midget submarine or x craft

Operation Gambit

Operation Gambit was a critical yet often overlooked component of the D-Day landings on June 6, 1944. This mission involved the use of British X-class midget submarines to guide the Allied invasion forces to the Normandy beaches. The bravery and precision of the submariners involved in Operation Gambit ensured the success of one of the most significant military operations in history.

The Objective of Operation Gambit

The primary objective of Operation Gambit was to mark the eastern and western boundaries of the five landing beaches—Utah, Omaha, Gold, Juno, and Sword. This was accomplished using two X-class midget submarines, HMS X20 and HMS X23. These submarines were to position themselves off the coast of Normandy and act as navigational beacons for the incoming invasion fleet.

Preparations and Deployment

Preparation for Operation Gambit began months before D-Day. The X-class midget submarines, originally designed for attacks on enemy battleships, were adapted for this special mission. The submarines were equipped with a range of navigational aids, including sonar and radar reflectors, to ensure they could maintain their positions accurately.

  • HMS X20: Commanded by Lieutenant K.R. Hudspeth, X20 was tasked with marking the eastern flank of Sword Beach.
  • HMS X23: Commanded by Lieutenant George Honour, X23 was responsible for marking the western flank of Juno Beach.

The submarines were towed by larger vessels, known as mother ships, to conserve their limited range and ensure they reached their positions undetected.

Journey Across the Channel

On June 3, 1944, the X-class submarines were towed from their bases in the UK to a point near the French coast. The mother ships released the submarines on June 4, allowing them to navigate the final leg of their journey independently.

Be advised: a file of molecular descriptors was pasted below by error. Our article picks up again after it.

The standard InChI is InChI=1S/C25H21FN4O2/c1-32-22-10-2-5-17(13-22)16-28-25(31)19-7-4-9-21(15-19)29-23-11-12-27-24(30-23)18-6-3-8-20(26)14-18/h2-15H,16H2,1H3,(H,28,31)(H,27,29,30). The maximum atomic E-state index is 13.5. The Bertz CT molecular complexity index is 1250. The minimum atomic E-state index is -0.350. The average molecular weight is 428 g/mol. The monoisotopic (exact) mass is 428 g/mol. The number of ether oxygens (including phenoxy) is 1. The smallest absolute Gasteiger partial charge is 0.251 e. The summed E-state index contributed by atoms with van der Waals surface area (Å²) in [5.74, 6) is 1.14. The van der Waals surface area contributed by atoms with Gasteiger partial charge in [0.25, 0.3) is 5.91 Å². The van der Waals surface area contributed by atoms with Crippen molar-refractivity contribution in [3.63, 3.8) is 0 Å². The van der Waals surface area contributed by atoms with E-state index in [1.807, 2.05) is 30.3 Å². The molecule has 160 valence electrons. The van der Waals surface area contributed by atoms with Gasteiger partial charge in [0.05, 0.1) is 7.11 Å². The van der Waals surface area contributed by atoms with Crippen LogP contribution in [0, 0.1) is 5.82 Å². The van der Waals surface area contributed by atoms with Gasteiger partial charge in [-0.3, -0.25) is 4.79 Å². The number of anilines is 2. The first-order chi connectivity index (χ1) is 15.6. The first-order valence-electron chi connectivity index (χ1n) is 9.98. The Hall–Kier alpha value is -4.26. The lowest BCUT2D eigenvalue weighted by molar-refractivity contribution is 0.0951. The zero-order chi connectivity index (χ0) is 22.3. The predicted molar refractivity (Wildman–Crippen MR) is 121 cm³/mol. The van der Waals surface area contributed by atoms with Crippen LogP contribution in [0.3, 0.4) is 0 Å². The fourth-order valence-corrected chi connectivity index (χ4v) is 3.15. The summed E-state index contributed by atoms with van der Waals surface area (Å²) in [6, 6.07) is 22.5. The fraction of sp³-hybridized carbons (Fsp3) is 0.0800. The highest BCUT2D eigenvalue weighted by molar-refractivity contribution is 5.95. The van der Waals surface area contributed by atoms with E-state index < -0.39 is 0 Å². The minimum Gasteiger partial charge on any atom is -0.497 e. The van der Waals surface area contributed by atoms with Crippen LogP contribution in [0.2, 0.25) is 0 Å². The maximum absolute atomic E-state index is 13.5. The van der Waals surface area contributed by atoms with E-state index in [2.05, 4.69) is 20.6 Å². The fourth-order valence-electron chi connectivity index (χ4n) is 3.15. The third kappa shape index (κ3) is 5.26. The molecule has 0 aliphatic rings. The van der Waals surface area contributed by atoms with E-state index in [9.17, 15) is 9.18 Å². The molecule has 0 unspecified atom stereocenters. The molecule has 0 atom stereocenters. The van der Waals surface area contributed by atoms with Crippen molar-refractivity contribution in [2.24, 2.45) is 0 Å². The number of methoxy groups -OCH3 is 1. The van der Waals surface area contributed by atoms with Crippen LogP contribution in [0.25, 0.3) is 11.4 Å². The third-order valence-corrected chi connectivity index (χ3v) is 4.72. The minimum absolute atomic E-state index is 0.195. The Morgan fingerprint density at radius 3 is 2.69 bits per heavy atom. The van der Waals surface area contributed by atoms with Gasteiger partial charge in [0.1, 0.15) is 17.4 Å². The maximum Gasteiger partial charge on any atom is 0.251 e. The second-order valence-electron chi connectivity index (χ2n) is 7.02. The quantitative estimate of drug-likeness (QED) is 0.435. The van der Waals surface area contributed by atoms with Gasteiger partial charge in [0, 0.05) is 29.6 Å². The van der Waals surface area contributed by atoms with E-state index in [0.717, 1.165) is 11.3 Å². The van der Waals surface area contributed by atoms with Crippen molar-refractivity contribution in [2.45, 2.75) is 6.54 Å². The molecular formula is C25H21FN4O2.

Execution of the Mission

On the night of June 4-5, 1944, HMS X20 and HMS X23 reached their designated positions off the Normandy coast. For the next 48 hours, the submarines remained submerged during daylight hours to avoid detection. They surfaced periodically at night to take navigational fixes and ensure they remained in the correct positions.

As dawn broke on June 6, the submarines surfaced and extended their periscopes, which were fitted with lights and radar reflectors. These visual markers were crucial for the navigation of the Allied invasion fleet, helping guide them to the correct landing zones on the heavily defended beaches.

The Significance of Operation Gambit

The successful execution of Operation Gambit had several significant impacts on the D-Day landings:

  1. Accurate Navigation: The periscope markers provided by X20 and X23 ensured that the invasion fleet could navigate accurately. This accuracy was vital for the coordinated landings across the five beaches.
  2. Minimising Casualties: By guiding the invasion fleet to the correct locations, the submarines helped minimise the risk of vessels landing on heavily fortified sections of the coast, thereby reducing potential casualties.
  3. Coordination and Timing: The submarines’ positions were critical for the precise timing and coordination of the landings. The success of the overall operation relied heavily on the fleet arriving at the right place at the right time.


    Operation Gambit exemplifies the bravery and ingenuity of the Royal Navy Submarine Service during World War II. HMS X20 and HMS X23 played a crucial role in the success of the D-Day landings, guiding the invasion fleet with precision and ensuring that one of history’s most significant military operations could proceed as planned. Their contributions, though often overshadowed by the broader scope of D-Day, were indispensable to the Allied victory in Normandy.

    Today, the legacy of many such daring missions lives on, with X24, one of the X-Craft, preserved at the Royal Navy Submarine Museum in Gosport. The museum serves as a reminder of the bravery and innovation of the submarine crews.